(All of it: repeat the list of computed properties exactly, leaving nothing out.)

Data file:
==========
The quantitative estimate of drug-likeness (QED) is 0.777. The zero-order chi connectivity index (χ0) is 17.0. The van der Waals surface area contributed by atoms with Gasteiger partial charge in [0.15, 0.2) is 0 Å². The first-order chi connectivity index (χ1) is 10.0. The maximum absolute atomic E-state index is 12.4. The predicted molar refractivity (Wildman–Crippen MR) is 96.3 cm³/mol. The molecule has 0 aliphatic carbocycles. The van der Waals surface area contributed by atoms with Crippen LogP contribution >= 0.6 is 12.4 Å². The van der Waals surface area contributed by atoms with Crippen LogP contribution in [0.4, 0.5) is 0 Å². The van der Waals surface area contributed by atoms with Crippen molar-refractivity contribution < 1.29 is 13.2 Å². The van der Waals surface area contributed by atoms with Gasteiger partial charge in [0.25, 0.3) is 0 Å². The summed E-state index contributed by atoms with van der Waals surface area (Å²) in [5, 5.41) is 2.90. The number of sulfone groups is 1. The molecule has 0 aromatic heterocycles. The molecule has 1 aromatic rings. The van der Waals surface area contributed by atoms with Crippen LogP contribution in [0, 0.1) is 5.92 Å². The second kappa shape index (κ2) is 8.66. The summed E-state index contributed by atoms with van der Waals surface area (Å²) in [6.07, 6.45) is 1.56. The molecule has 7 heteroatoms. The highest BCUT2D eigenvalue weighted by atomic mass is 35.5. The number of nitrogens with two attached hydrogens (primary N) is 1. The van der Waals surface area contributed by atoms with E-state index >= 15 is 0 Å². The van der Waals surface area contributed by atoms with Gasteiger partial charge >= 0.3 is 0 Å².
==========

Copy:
The quantitative estimate of drug-likeness (QED) is 0.777. The zero-order chi connectivity index (χ0) is 17.0. The van der Waals surface area contributed by atoms with Gasteiger partial charge in [0.15, 0.2) is 0 Å². The first-order chi connectivity index (χ1) is 10.0. The maximum absolute atomic E-state index is 12.4. The predicted molar refractivity (Wildman–Crippen MR) is 96.3 cm³/mol. The molecule has 0 aliphatic carbocycles. The van der Waals surface area contributed by atoms with Crippen LogP contribution >= 0.6 is 12.4 Å². The van der Waals surface area contributed by atoms with Crippen LogP contribution in [0.4, 0.5) is 0 Å². The van der Waals surface area contributed by atoms with Crippen molar-refractivity contribution < 1.29 is 13.2 Å². The van der Waals surface area contributed by atoms with Gasteiger partial charge in [0.25, 0.3) is 0 Å². The summed E-state index contributed by atoms with van der Waals surface area (Å²) in [5, 5.41) is 2.90. The number of sulfone groups is 1. The molecule has 0 aromatic heterocycles. The molecule has 1 aromatic rings. The van der Waals surface area contributed by atoms with Crippen LogP contribution in [0, 0.1) is 5.92 Å². The second kappa shape index (κ2) is 8.66. The summed E-state index contributed by atoms with van der Waals surface area (Å²) in [6.07, 6.45) is 1.56. The molecule has 7 heteroatoms. The highest BCUT2D eigenvalue weighted by atomic mass is 35.5. The number of nitrogens with two attached hydrogens (primary N) is 1. The van der Waals surface area contributed by atoms with E-state index >= 15 is 0 Å². The van der Waals surface area contributed by atoms with Gasteiger partial charge >= 0.3 is 0 Å².